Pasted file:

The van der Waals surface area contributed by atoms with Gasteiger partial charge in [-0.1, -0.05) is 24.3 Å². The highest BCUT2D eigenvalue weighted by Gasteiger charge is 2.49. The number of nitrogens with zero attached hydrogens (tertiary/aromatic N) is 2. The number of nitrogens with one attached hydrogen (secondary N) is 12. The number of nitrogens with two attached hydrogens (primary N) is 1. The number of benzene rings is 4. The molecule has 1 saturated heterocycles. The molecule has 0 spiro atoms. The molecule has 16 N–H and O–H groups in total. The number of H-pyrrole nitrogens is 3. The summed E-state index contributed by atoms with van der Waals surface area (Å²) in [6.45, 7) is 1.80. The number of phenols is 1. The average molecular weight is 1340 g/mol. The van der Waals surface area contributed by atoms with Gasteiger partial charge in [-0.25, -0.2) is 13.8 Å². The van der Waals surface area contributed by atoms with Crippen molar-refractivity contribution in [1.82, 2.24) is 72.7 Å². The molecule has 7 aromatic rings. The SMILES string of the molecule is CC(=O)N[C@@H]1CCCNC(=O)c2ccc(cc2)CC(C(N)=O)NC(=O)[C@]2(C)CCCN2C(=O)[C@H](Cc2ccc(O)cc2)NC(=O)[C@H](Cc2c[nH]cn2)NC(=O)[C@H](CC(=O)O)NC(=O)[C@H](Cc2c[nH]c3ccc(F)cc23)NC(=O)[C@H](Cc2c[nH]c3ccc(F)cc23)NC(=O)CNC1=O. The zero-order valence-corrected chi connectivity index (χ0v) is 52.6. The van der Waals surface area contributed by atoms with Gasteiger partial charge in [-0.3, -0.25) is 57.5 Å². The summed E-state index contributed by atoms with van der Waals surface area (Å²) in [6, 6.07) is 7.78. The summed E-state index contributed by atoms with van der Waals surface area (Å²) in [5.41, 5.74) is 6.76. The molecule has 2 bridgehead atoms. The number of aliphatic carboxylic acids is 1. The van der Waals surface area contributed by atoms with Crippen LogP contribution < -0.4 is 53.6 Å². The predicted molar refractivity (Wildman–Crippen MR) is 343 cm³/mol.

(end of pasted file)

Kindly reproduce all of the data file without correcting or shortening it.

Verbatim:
The van der Waals surface area contributed by atoms with Gasteiger partial charge in [-0.1, -0.05) is 24.3 Å². The highest BCUT2D eigenvalue weighted by Gasteiger charge is 2.49. The number of nitrogens with zero attached hydrogens (tertiary/aromatic N) is 2. The number of nitrogens with one attached hydrogen (secondary N) is 12. The number of nitrogens with two attached hydrogens (primary N) is 1. The number of benzene rings is 4. The molecule has 1 saturated heterocycles. The molecule has 0 spiro atoms. The molecule has 16 N–H and O–H groups in total. The number of H-pyrrole nitrogens is 3. The summed E-state index contributed by atoms with van der Waals surface area (Å²) in [6.45, 7) is 1.80. The number of phenols is 1. The average molecular weight is 1340 g/mol. The van der Waals surface area contributed by atoms with Gasteiger partial charge in [-0.25, -0.2) is 13.8 Å². The van der Waals surface area contributed by atoms with Crippen molar-refractivity contribution in [1.82, 2.24) is 72.7 Å². The molecule has 7 aromatic rings. The SMILES string of the molecule is CC(=O)N[C@@H]1CCCNC(=O)c2ccc(cc2)CC(C(N)=O)NC(=O)[C@]2(C)CCCN2C(=O)[C@H](Cc2ccc(O)cc2)NC(=O)[C@H](Cc2c[nH]cn2)NC(=O)[C@H](CC(=O)O)NC(=O)[C@H](Cc2c[nH]c3ccc(F)cc23)NC(=O)[C@H](Cc2c[nH]c3ccc(F)cc23)NC(=O)CNC1=O. The zero-order valence-corrected chi connectivity index (χ0v) is 52.6. The van der Waals surface area contributed by atoms with Gasteiger partial charge in [-0.3, -0.25) is 57.5 Å². The summed E-state index contributed by atoms with van der Waals surface area (Å²) in [6, 6.07) is 7.78. The summed E-state index contributed by atoms with van der Waals surface area (Å²) in [5.41, 5.74) is 6.76. The molecule has 2 bridgehead atoms. The number of aliphatic carboxylic acids is 1. The van der Waals surface area contributed by atoms with Crippen LogP contribution < -0.4 is 53.6 Å². The predicted molar refractivity (Wildman–Crippen MR) is 343 cm³/mol.